Many men who lose these blue-collar jobs can spend months or years looking for work, if they ever get it. The cost and quality of new apprenticeships and training due to the privatisation of the TAFE sector has left a rupture in the workforce. People in industries and workplaces that are facing closure do not have many options afterwards, and the government supplies limited support or opportunity through this period of change. New industries, particularly in the renewable energy sector, are not being invested in enough despite the massive economic and societal benefits. The past and present are bleak, but there is plenty of opportunity – if only those with the power to implement it could see it.
Power and Terror: Conflict, Hegemony, and the Rule of Force – Noam Chomsky
A usual Chomsky book, this one covering how the use of force and terror by the US and its client governments furthers their interests in certain parts of the world. As with others, once you get Chomsky’s political premises, his books are mostly interesting for their historical information and attention to detail regarding how and why things occur as they do.
Origins: How the Earth Shaped Human History – Lewis Dartnell
A brilliant book, if perhaps trying to hype itself up too much in some sections. For instance, it says that the site of an ancient sea helps map American election results – it turns out there is a particular part of the American south where this sea left its mark, resulting in it being an excellent location for plantations. And so, with the departure of the Dixiecrats and the higher black vote for the modern Democrats, there is a line of blue counties that fairly closely resembles the location of the old waterbed. Interesting, but hardly democracy defining stuff as anticipated.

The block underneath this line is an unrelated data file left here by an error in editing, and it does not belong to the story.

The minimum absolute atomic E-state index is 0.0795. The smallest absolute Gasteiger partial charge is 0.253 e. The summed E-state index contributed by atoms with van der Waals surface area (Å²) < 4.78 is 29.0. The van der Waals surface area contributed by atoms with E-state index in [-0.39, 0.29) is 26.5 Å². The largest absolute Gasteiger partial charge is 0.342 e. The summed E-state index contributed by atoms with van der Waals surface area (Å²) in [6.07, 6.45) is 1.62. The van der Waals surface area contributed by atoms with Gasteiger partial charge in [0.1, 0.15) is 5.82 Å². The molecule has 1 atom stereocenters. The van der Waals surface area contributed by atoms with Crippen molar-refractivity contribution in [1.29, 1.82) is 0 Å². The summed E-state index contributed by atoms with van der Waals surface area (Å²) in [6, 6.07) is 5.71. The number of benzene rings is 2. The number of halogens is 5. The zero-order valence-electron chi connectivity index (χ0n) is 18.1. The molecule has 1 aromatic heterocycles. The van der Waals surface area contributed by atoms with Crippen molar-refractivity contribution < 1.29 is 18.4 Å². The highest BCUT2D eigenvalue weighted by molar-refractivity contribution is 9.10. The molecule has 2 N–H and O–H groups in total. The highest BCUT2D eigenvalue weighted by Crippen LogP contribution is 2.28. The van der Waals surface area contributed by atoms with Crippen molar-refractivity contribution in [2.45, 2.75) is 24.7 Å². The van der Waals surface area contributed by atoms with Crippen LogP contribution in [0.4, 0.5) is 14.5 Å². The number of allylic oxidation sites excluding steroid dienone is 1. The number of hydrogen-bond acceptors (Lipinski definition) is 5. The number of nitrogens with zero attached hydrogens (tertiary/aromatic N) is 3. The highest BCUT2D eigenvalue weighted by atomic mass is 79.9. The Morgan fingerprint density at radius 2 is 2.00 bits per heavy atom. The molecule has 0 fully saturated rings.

But, I digress. It was excellent, explaining how tectonic shifts in Africa gave rise to the conditions that allowed our homo ancestors to evolve as they did, why there are uniform bands of iron around the world due to a great oxidisation of the earth, causing the oceans to essentially rust and deposit it on the ocean floor. It talks about the uneven distribution of certain flora and fauna, which in part helps explain the advantages Eurasia tended to get over other parts of the world with regard to farming and technological advances. The final chapter wasn’t’ as revelatory, but talks about how our sources of energy – particularly coal and oil – came to be.
It also included what is now my second favourite fact of evolution – that the ancestors of camelids and horses came from North America and took the Bering Strait to Eurasia millions of years ago. There they became the animals we know today. Some camelids went south through what in now Panama into South America and became modern llamas and alpacas. The camelids in North America, along with the horse ancestors that stayed behind, all died out. This is second only to the fact that whales used to be land animals, with vestigial bones inside that used to be legs.